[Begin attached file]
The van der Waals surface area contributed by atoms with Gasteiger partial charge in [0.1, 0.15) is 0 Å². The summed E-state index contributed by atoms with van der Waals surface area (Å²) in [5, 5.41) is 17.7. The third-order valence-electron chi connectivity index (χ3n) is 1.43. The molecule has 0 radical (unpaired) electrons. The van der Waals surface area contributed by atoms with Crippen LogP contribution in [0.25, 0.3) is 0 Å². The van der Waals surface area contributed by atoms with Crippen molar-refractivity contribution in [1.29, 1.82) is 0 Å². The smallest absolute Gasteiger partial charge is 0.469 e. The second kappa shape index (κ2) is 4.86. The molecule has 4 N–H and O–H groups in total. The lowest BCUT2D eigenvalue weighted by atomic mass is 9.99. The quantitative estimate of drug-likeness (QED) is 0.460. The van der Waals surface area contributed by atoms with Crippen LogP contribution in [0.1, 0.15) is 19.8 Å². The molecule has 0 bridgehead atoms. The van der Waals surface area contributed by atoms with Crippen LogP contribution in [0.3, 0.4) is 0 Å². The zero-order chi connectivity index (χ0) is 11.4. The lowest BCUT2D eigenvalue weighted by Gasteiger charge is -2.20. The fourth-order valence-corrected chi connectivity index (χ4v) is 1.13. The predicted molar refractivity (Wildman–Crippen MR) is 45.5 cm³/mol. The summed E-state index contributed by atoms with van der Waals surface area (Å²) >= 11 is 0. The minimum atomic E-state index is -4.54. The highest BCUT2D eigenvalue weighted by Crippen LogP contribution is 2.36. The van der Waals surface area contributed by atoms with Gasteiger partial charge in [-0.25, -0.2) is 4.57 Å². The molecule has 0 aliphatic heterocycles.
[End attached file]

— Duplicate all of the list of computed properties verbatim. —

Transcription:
The van der Waals surface area contributed by atoms with Gasteiger partial charge in [0.1, 0.15) is 0 Å². The summed E-state index contributed by atoms with van der Waals surface area (Å²) in [5, 5.41) is 17.7. The third-order valence-electron chi connectivity index (χ3n) is 1.43. The molecule has 0 radical (unpaired) electrons. The van der Waals surface area contributed by atoms with Crippen LogP contribution in [0.25, 0.3) is 0 Å². The van der Waals surface area contributed by atoms with Crippen molar-refractivity contribution in [1.29, 1.82) is 0 Å². The smallest absolute Gasteiger partial charge is 0.469 e. The second kappa shape index (κ2) is 4.86. The molecule has 4 N–H and O–H groups in total. The lowest BCUT2D eigenvalue weighted by atomic mass is 9.99. The quantitative estimate of drug-likeness (QED) is 0.460. The van der Waals surface area contributed by atoms with Crippen LogP contribution in [0.1, 0.15) is 19.8 Å². The molecule has 0 bridgehead atoms. The van der Waals surface area contributed by atoms with Crippen LogP contribution in [0.3, 0.4) is 0 Å². The zero-order chi connectivity index (χ0) is 11.4. The lowest BCUT2D eigenvalue weighted by Gasteiger charge is -2.20. The fourth-order valence-corrected chi connectivity index (χ4v) is 1.13. The predicted molar refractivity (Wildman–Crippen MR) is 45.5 cm³/mol. The summed E-state index contributed by atoms with van der Waals surface area (Å²) >= 11 is 0. The minimum atomic E-state index is -4.54. The highest BCUT2D eigenvalue weighted by Crippen LogP contribution is 2.36. The van der Waals surface area contributed by atoms with Gasteiger partial charge in [-0.25, -0.2) is 4.57 Å². The molecule has 0 aliphatic heterocycles.